Feminist theorist and cultural critic bell hooks was known for calling out modern-day feminists for failing to take into consideration the plight of other non-privileged women. She intricately analyzed how various factors of oppression form a web, which contributes to the complexities of women’s marginalization. The vision of hooks, thus, is a revolutionary type of feminism which is inclusive and for everybody. This means that everyone, all persons of various races or classes, should become enlightened witnesses and be a part of the struggle towards eradicating what she refers to as White Capitalist Supremacist Patriarchy. Such vision, however, seems to be already included within fourth wave feminism. Also known as digital or online feminism, the fourth wave movement has taken to heart the vision of replacing oppressive thought and action with feminist thought and action. The question that arises, however, is whether this new online society is the type of global transformation or revolutionary change that hooks envisioned. Based on hooks’ works, I examine the concepts, nuances, and problematic aspects of online feminism through the lens of bell hook’s theories. Additionally, I consider how bell hooks’ feminist framework can be used to re-envision and improve online feminism.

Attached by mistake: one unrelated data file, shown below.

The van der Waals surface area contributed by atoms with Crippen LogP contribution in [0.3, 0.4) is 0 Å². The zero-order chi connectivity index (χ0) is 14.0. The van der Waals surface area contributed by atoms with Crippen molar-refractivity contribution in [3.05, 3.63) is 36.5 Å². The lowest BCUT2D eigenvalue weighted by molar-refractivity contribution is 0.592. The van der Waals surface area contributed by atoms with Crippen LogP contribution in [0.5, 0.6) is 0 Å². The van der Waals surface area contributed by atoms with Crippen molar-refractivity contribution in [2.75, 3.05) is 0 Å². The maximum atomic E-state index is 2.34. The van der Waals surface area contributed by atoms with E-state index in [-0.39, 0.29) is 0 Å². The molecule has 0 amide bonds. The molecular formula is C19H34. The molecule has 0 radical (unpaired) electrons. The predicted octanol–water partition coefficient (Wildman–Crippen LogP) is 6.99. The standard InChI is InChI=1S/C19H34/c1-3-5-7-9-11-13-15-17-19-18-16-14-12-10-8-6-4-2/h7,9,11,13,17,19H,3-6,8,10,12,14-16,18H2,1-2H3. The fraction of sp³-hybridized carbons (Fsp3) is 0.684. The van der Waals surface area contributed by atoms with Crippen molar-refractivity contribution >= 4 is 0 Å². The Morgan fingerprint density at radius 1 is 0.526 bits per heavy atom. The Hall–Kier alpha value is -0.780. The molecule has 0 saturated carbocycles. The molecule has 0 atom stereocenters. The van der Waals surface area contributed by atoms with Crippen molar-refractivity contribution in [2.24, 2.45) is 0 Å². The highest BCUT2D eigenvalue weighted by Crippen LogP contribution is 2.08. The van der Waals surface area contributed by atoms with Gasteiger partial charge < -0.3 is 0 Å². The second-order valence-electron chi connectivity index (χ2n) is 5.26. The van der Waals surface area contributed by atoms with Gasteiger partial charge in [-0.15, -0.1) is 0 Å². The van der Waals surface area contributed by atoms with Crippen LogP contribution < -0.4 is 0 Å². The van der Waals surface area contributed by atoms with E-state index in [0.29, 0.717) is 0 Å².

Author Biography

Hazel T. Biana is a Professor of Philosophy at De La Salle University, Manila, Philippines, and a Research Fellow of both the Southeast Asia Research Center and Hub (SEARCH) and the Social Development Research Center (SDRC). She is the current Vice President of the Philosophical Association of the Philippines (PAP). She is now completing a research project on the AI (Em)powered Mobility of Women with the support of a grant from the Alliance and the International Development Research Centre (IDRC). Her research interests are diverse and interdisciplinary, with topics on feminist philosophy, gender studies, the philosophy of place, and cultural criticism. She can be reached on email at hazel.biana@dlsu.edu.ph